Stephen Paget and the ‘seed and soil’ theory of …
Thus the seed and soil hypothesis proposed by Stephen Paget more than 120 years ago may re-framed in a modern context explaining the ability of subset of tumor cells seed or CSCs to disseminate and metastasize to secondary organs where nutrient-rich microenvironment soil stimulates the secondary tumor growth by enhancing CSC self-renewal.",}
23/09/2006 · The English surgeon Stephen Paget ..
The final stage of cancer is the progression of cancer to other parts of the body (metastasis). This is akin to a weed producing seeds and spreading throughout the garden. However, unlike weeds, the original tumour will secrete substances that inhibit the growth of other tumours, leaving them at the micro tumour stage. This explains why once the original tumour is often surgically removed, other tumours rapidly form (because the inhibitors are removed from circulation). However, irrespective of this slight nuance, promotion ultimately results in the spread of cancer.
Dr. Stephen Paget discusses a patient with giant cell arteritis but a normal erythrocyte sedimentation rate and negative temporal artery biopsy. Medscape Rheumatology (Source: Medscape Today Headlines)
Stephen Paget and the “Seed and Soil” Theory of …
Initiation is the first stage in the development of cancer. In this process a normal cell will lose the requirement to divide only a limited number of times, and so will become immortal. In addition, the normal apoptotic regulatory mechanisms that programme cell death are inhibited. Initiation is analogous to a seed landing in the soil. At this point there is no real problem as the weed is small and not fully formed, and may even go unnoticed. However, the weed in genetically programmed to invade the space of other plants just as a cancer cell is programmed to invade other tissues.
Paget’s “seed and soil” hypothesis ..
Cancer is a difficult disease to understand because science makes it so complex. However, there are ways to describe the development of cancer that do not require a PhD in oncology. It was the surgeon Stephen Paget who first described the development of cancer as analogous to that of a growing weed. Weeds are defined in horticulture as plants that encroach upon and inhibit the growth of other plants. If we consider weeds to be cancer cells and the other plants to be normal healthy cells the analogy is in fact brilliant.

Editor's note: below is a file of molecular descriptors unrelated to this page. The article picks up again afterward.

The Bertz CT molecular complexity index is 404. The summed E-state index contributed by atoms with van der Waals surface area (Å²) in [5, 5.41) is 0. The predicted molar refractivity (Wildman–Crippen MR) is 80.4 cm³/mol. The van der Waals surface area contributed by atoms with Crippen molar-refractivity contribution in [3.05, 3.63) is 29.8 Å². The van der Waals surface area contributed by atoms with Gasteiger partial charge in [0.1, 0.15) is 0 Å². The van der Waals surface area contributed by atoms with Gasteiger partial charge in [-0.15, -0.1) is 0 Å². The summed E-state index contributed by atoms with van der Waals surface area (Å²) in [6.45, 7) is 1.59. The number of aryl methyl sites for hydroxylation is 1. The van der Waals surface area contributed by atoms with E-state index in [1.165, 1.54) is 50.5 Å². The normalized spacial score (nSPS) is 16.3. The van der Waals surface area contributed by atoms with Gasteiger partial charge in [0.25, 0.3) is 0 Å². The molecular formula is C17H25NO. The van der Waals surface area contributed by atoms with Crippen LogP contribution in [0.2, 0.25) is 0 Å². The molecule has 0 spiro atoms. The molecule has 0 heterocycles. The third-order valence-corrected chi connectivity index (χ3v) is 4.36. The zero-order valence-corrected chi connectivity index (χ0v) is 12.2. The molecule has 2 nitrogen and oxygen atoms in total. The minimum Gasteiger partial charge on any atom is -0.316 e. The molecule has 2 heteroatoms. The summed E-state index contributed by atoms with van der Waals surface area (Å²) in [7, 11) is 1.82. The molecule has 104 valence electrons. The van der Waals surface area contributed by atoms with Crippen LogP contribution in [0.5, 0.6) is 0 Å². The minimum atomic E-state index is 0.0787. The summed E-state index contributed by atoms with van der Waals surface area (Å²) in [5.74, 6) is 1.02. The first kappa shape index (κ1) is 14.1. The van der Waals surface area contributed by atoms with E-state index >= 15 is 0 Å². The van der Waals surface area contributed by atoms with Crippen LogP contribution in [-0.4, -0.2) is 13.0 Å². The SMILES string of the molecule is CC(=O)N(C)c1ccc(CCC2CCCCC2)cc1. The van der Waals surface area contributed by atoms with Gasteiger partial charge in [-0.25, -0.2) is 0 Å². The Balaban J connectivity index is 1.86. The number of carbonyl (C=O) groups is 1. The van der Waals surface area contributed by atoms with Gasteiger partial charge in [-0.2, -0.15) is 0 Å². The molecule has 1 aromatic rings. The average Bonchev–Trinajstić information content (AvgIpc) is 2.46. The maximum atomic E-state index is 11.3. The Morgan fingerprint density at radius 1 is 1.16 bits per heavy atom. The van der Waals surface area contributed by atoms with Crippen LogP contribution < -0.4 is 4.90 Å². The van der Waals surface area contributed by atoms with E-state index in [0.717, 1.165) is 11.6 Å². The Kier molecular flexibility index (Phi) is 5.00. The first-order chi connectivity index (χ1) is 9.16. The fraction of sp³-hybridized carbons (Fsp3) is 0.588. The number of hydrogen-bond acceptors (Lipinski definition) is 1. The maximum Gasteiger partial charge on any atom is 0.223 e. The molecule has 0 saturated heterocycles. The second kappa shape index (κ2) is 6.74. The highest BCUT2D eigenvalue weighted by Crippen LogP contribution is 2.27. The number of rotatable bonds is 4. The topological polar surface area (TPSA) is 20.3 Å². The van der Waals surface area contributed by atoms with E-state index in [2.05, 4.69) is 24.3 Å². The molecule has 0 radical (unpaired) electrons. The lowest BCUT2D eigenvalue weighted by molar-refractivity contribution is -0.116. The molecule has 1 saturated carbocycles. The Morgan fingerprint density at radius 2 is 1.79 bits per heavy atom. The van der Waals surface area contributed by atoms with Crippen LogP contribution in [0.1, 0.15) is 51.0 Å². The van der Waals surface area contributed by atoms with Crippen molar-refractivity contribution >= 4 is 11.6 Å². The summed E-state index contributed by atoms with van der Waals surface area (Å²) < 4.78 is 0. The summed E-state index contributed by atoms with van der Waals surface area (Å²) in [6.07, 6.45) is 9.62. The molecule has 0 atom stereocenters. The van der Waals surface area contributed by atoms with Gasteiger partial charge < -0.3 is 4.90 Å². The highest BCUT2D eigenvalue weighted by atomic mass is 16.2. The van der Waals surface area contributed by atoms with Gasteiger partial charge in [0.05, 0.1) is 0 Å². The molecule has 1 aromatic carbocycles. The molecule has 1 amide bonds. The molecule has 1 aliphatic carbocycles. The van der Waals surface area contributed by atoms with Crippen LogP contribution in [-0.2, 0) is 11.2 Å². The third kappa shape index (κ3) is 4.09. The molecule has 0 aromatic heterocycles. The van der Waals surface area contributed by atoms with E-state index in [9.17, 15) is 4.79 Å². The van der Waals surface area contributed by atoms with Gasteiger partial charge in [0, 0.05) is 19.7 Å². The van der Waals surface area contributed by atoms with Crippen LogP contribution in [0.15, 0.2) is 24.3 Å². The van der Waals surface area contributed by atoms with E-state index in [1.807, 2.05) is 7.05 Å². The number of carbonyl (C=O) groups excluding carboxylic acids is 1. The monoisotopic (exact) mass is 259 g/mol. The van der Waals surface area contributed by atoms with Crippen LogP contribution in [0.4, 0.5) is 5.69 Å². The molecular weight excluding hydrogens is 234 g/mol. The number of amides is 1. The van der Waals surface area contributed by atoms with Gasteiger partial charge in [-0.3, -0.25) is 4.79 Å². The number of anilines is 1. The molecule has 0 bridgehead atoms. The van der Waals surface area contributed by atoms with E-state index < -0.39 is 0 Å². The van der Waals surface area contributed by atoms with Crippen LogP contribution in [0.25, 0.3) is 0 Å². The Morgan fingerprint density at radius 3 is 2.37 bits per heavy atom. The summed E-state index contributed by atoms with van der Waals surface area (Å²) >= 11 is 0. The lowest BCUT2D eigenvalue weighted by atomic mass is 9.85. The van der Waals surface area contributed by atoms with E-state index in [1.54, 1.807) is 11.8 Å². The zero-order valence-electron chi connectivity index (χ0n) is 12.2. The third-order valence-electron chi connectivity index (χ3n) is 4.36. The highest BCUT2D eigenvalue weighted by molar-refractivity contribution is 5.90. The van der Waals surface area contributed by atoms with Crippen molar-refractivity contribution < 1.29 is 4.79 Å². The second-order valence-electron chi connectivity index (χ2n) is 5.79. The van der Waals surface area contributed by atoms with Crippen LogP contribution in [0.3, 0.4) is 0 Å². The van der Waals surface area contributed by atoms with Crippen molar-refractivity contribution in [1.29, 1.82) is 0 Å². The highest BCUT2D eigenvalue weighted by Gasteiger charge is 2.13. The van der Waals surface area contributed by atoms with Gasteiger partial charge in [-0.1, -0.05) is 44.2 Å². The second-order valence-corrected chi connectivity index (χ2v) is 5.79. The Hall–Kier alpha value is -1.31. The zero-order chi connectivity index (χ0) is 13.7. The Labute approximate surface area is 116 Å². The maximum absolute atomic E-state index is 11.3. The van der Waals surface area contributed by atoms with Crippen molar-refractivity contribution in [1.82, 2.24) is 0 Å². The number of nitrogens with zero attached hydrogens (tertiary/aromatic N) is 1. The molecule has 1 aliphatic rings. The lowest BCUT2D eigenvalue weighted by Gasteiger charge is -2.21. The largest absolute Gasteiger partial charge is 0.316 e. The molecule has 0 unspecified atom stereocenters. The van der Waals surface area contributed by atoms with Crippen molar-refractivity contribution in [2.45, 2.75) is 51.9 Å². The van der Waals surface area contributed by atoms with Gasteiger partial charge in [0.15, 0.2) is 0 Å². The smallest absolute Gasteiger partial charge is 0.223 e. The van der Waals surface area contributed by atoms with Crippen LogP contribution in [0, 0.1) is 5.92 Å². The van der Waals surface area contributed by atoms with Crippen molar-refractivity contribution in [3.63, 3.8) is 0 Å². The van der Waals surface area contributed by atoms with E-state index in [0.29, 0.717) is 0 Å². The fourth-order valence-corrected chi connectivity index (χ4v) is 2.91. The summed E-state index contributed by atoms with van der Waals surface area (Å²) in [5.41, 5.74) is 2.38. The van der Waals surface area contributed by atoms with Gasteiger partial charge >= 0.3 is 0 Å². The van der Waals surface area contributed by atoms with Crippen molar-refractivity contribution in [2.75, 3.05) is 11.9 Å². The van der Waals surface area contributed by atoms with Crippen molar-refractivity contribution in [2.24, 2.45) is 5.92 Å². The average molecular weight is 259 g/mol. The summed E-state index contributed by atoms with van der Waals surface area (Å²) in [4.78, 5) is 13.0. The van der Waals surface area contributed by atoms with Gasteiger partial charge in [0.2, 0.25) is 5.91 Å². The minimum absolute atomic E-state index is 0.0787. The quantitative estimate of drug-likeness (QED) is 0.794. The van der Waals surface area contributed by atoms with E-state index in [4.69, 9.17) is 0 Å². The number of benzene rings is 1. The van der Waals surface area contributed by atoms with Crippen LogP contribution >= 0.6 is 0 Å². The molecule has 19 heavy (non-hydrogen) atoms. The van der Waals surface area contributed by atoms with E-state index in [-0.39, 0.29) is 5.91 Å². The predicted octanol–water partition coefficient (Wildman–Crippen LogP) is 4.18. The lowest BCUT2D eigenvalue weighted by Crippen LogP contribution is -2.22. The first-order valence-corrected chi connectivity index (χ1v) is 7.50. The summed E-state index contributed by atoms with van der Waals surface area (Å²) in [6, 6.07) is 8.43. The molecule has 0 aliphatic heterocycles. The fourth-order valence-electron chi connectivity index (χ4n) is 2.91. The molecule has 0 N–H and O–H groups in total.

Cancer: The Seed and Soil Hypothesis
Dr Stephen Paget discusses the growing role of biosimilar medications in rheumatology. Medscape Rheumatology (Source: Medscape Pharmacist Headlines)
Initiation is analogous to a seed landing in the soil.
In human cancers, bone is a common site for metastasis. It is well known that metastasis is the cause of morbidity and mortality in patients with cancer. Both breast and prostate carcinomas have a propensity to metastasize to bone. In general, metastatic breast cancers result in osteolytic lesions. On the other hand, prostate cancer metastases are osteoblastic and result in osteosclerosis. Thus, bone formation and bone resorption are at the crux of the cancer metastasis problem. For example, in the prostate, there is a vicious cycle of metastasis to bone (Fig. 1). Metastases to bone causes excruciating bone pain, pathological fractures, and eventually death, and therefore is a serious challenge to both bone biologists and cancer cell biologists. The stromal-epithelial interactions in breast and prostate are critical in initiation of carcinogenesis and the progression of the metastatic cascade to bone (Fig. 2). Over a hundred years ago, Stephen Paget enunciated the seed and soil hypothesis in which seeds of metastatic cancer cells of breast preferentially settle in the soil of bone matrix. Thus, the prostate/breast cancer bone interface and continuum has continuously presented challenges and opportunities and were discussed at a recent workshop.